ALEX AZAR: The first visit by a head of the Department of Health and Human Services would strictly observe the CECC’s special regulations, the Ministry of Foreign Affairs said US Secretary of Health and Human Services (HHS) Alex Azar is to lead a delegation to Taiwan — the highest-level visit by a US Cabinet official since the two sides cut formal relations in 1979. The plan was announced yesterday morning by the US Department of Health and Human Services and confirmed by the Ministry of Foreign Affairs (MOFA). Beijing has expressed its concerns to Washington, Chinese Ministry of Foreign Affairs spokesman Wang Wenbin (汪文斌) said later yesterday. Taiwan and the US only issued statements saying that the visit would happen “in the coming days.” MOFA said that due to security concerns, it would
‘CROSS-STRAIT CONSIDERATIONS’: Groups said that the Ministry of Education’s policies excluded Chinese and students should not be blocked over political issues The Taiwan International Student Movement yesterday said it would protest today outside the Ministry of Education in Taipei against a policy that excludes some Chinese students from returning to Taiwan amid the COVID-19 pandemic. Since June 17, the ministry has allowed foreign students from 19 “low risk” and “medium-low risk” countries and regions to enter Taiwan. On July 22, it announced that it was relaxing restrictions to include students from all countries and regions who are graduating this semester and on Wednesday it further expanded entry to students enrolled in degree programs. A letter sent by the ministry on Wednesday to universities did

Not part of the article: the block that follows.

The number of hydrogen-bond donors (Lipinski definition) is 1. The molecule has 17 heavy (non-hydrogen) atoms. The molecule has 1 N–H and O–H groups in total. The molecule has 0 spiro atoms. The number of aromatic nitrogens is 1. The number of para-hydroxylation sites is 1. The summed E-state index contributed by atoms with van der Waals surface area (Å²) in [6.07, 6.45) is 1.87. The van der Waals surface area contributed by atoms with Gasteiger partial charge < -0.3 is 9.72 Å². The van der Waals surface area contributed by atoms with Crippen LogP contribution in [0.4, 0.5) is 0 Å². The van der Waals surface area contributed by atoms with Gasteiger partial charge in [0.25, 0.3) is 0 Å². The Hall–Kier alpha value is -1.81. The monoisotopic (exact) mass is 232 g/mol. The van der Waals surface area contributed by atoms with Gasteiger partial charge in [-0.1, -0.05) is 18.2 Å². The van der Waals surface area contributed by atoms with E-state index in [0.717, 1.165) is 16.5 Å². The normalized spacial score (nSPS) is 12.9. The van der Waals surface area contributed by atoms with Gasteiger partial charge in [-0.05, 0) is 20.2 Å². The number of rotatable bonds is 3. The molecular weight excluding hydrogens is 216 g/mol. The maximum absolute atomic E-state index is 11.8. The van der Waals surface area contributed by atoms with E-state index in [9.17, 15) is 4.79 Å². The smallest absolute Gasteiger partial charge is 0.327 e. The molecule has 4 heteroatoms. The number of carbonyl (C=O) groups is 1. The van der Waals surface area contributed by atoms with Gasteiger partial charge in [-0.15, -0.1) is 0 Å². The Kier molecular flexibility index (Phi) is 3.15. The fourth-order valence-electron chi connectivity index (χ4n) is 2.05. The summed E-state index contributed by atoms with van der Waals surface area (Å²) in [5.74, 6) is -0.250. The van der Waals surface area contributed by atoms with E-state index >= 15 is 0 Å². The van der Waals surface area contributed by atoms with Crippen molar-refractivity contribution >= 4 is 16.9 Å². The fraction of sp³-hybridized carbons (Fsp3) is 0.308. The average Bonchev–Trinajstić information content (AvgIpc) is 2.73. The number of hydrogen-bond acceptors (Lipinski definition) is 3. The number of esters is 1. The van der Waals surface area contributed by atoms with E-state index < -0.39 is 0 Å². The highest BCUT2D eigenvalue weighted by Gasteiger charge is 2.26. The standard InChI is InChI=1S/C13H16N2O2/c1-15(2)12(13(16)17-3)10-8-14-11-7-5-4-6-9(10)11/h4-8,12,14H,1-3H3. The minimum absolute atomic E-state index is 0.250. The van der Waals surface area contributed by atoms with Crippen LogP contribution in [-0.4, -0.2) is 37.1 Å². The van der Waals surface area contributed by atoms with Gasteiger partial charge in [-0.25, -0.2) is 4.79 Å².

The military last week sent “no small number” of Marine Corps officers to the Pratas Islands (Dongsha Island, 東沙群島) following reports of a Chinese People’s Liberation Army (PLA) drill targeting the islands scheduled for this month. In an interview with Hong Kong’s Bauhinia Magazine published on Saturday last week, PLA National Defense University professor Li Daguang (李大光) confirmed that the Chinese army was planning to stage a simulated invasion of the Pratas Islands in the South China Sea this month. The islands comprise three atolls, with Pratas Island, at 1.74km2, being the largest. They lie southwest of Taiwan proper in the South